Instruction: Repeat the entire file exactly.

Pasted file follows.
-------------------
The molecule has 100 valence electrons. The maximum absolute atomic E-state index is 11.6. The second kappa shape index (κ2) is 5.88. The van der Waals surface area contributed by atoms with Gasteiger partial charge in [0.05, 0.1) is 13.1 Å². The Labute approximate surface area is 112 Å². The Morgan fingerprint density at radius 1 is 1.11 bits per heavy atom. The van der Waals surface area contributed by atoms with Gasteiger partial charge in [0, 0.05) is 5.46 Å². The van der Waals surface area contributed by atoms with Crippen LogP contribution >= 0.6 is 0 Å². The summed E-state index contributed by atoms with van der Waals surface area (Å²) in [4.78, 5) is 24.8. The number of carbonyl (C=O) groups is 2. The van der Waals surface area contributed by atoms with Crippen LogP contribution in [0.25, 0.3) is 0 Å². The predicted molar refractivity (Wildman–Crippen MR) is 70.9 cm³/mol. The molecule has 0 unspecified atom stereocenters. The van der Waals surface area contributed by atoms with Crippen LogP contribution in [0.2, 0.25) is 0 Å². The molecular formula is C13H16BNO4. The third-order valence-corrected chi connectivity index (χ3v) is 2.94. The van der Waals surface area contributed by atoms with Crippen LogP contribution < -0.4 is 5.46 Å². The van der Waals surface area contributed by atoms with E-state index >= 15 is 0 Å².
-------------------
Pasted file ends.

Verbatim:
The molecule has 100 valence electrons. The maximum absolute atomic E-state index is 11.6. The second kappa shape index (κ2) is 5.88. The van der Waals surface area contributed by atoms with Gasteiger partial charge in [0.05, 0.1) is 13.1 Å². The Labute approximate surface area is 112 Å². The Morgan fingerprint density at radius 1 is 1.11 bits per heavy atom. The van der Waals surface area contributed by atoms with Gasteiger partial charge in [0, 0.05) is 5.46 Å². The van der Waals surface area contributed by atoms with Crippen LogP contribution >= 0.6 is 0 Å². The summed E-state index contributed by atoms with van der Waals surface area (Å²) in [4.78, 5) is 24.8. The number of carbonyl (C=O) groups is 2. The van der Waals surface area contributed by atoms with Crippen LogP contribution in [0.25, 0.3) is 0 Å². The predicted molar refractivity (Wildman–Crippen MR) is 70.9 cm³/mol. The molecule has 0 unspecified atom stereocenters. The van der Waals surface area contributed by atoms with Crippen LogP contribution in [0.2, 0.25) is 0 Å². The molecular formula is C13H16BNO4. The third-order valence-corrected chi connectivity index (χ3v) is 2.94. The van der Waals surface area contributed by atoms with Crippen LogP contribution < -0.4 is 5.46 Å². The van der Waals surface area contributed by atoms with E-state index >= 15 is 0 Å².